3 - Why are you still with Bell? TekSavvy has posted a set of Copyright FAQs here. The first question says a lot about the TekSavvy culture: What is TekSavvy doing to protect its customers' personal information? How about the incumbents? What did Bell, Cogeco and Vidéotron do when they heard Voltage knocking at their door a year ago?

With respect to the court order, Geist questioned whether the three affected ISPs did enough to ensure the interests of their subscribers. He said during recording industry lawsuits in the past, ISPs raised the concerns of their subscribers. "These three seemingly did nothing at all," he said, adding that they could have at least notified subscribers and given the opportunity to get advice from a lawyer."

4 - Exploiting the poor and ignorant. Karl Bode has posted a comment entitled Copyright Troll Voltage Pictures Takes Aim at TekSavvy: Brings Copyright Protection Racket Circus to Canada. As Bode explains, part of what makes this extortion racket work is victimizing end-users who lack the resources to defend themselves: "Voltage has been widely criticized for operating what's essentially a protection racket (pay up and you won't get hurt) that targets users they know can't afford to adequately defend themselves."

I've no doubt that's true, although I believe the Voltage Trolls are exploiting something much more widespread: the public's inability to understand even the most basic elements of copyright law in general and ours in particular. No wonder. Take, for example, the Canadian copyright collective known as SOCAN, which collects and distributes music royalties. But for composers, songwriters and publishers, not performers -- even though it does so for the "public performance" of music, which includes places that aren't actually public, as well as for music distributed via "communication by telecommunication," which covers broadcasting and the Internet, but not recordings. And so on.

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5 - Free legal help. Bode has a useful tip for anyone needing legal help. You can get 30 minutes of free advice from the Law Society of Upper Canada. Yes, you read that right -- "free" and "law" in the same sentence. Though I'll bet you'd have second thoughts if it was called the Law Society of Ontario. NB: Provision of this link should not be construed in any way as constituting legal advice... Okay, okay, the lawyer jokes are over.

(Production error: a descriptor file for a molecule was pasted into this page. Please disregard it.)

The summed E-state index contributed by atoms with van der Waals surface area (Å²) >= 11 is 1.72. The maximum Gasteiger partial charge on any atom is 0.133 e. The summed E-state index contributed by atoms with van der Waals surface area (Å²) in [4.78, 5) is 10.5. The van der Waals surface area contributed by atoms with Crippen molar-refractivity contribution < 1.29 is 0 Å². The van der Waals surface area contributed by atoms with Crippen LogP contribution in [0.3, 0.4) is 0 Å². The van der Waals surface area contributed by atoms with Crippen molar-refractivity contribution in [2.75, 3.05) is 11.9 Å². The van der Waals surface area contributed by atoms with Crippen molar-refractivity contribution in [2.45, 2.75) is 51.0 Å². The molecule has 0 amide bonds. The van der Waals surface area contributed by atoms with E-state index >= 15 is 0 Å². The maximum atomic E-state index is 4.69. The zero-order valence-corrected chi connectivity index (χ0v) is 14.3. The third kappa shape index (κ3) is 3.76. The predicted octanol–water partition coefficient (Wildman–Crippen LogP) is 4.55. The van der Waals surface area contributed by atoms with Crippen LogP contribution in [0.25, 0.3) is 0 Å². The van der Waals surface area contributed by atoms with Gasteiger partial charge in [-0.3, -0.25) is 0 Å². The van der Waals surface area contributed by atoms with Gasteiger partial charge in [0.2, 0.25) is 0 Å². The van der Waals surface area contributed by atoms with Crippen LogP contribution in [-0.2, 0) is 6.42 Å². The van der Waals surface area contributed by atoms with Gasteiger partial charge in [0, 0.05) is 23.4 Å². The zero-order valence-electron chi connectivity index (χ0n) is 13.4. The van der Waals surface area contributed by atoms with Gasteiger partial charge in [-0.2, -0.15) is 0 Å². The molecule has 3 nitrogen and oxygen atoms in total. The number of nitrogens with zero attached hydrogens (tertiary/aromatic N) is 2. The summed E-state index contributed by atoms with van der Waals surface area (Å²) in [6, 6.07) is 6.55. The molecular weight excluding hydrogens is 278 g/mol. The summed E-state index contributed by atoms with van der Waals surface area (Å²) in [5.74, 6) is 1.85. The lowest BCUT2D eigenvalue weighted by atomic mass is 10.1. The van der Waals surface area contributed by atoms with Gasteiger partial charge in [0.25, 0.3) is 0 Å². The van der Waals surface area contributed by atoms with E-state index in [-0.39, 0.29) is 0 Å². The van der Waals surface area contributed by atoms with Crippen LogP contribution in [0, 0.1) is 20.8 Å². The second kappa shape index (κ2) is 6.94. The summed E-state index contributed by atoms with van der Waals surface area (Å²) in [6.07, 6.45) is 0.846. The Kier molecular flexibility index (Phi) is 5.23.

6 - Becoming anonymous online. Many of us have reasons for wanting to protect our online chatter from the many assholes who want to know what we're up to - reasons that have nothing to do with putatively illicit file-sharing. A widely admired anonymity resource that's been in development for the last decade or so is the Tor project. Tor is a special platform running on the public Internet that protects your transmissions using several layers of encryption.

Self-styled Big Brothers, like the studios, have done a great job of demonizing technologies used to do things they can't control - such as Tor, BitTorrent and P2P. Keep in mind the Tor Project has enjoyed the support of such august bodies as the EFF, the US Naval Research Lab, the US State Dept and the National Science Foundation. Moreover, tools like those mentioned are coming into common use in fields like medicine, education and government services, a fact the studios would prefer to keep hidden from public view.

In its milestone 2004 decision on ISP liability for infringement, the Supreme Court of Canada wrote the following:

The capacity of the Internet to disseminate works of the arts and intellect is one of the great innovations of the information age. Its use should be facilitated rather than discouraged, but this should not be done unfairly at the expense of the creator of the works.

This assertion strikes me as an enlightened and balanced interpretation of the role of the Internet in Canadian life. We'll see starting Monday whether the high court's view is reflected elsewhere in our judicial system.